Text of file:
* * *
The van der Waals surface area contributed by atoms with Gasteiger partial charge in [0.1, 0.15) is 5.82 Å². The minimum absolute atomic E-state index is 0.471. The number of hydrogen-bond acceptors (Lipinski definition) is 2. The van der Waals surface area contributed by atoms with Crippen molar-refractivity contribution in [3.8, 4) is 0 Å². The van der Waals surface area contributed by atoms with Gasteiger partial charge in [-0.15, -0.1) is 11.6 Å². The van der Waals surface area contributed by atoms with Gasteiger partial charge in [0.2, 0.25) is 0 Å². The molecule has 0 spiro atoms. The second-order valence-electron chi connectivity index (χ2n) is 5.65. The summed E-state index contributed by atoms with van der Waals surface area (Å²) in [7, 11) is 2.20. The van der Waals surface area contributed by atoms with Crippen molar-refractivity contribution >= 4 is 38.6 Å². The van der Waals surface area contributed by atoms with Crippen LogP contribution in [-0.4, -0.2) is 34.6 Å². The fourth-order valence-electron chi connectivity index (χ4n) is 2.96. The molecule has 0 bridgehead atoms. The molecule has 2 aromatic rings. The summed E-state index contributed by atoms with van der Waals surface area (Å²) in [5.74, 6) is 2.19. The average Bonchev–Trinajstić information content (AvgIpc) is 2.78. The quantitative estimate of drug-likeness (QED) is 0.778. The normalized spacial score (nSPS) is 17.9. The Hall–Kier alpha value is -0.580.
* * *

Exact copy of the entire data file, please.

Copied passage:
The van der Waals surface area contributed by atoms with Gasteiger partial charge in [0.1, 0.15) is 5.82 Å². The minimum absolute atomic E-state index is 0.471. The number of hydrogen-bond acceptors (Lipinski definition) is 2. The van der Waals surface area contributed by atoms with Crippen molar-refractivity contribution in [3.8, 4) is 0 Å². The van der Waals surface area contributed by atoms with Gasteiger partial charge in [-0.15, -0.1) is 11.6 Å². The van der Waals surface area contributed by atoms with Gasteiger partial charge in [0.2, 0.25) is 0 Å². The molecule has 0 spiro atoms. The second-order valence-electron chi connectivity index (χ2n) is 5.65. The summed E-state index contributed by atoms with van der Waals surface area (Å²) in [7, 11) is 2.20. The van der Waals surface area contributed by atoms with Crippen molar-refractivity contribution >= 4 is 38.6 Å². The van der Waals surface area contributed by atoms with Crippen LogP contribution in [-0.4, -0.2) is 34.6 Å². The fourth-order valence-electron chi connectivity index (χ4n) is 2.96. The molecule has 0 bridgehead atoms. The molecule has 2 aromatic rings. The summed E-state index contributed by atoms with van der Waals surface area (Å²) in [5.74, 6) is 2.19. The average Bonchev–Trinajstić information content (AvgIpc) is 2.78. The quantitative estimate of drug-likeness (QED) is 0.778. The normalized spacial score (nSPS) is 17.9. The Hall–Kier alpha value is -0.580.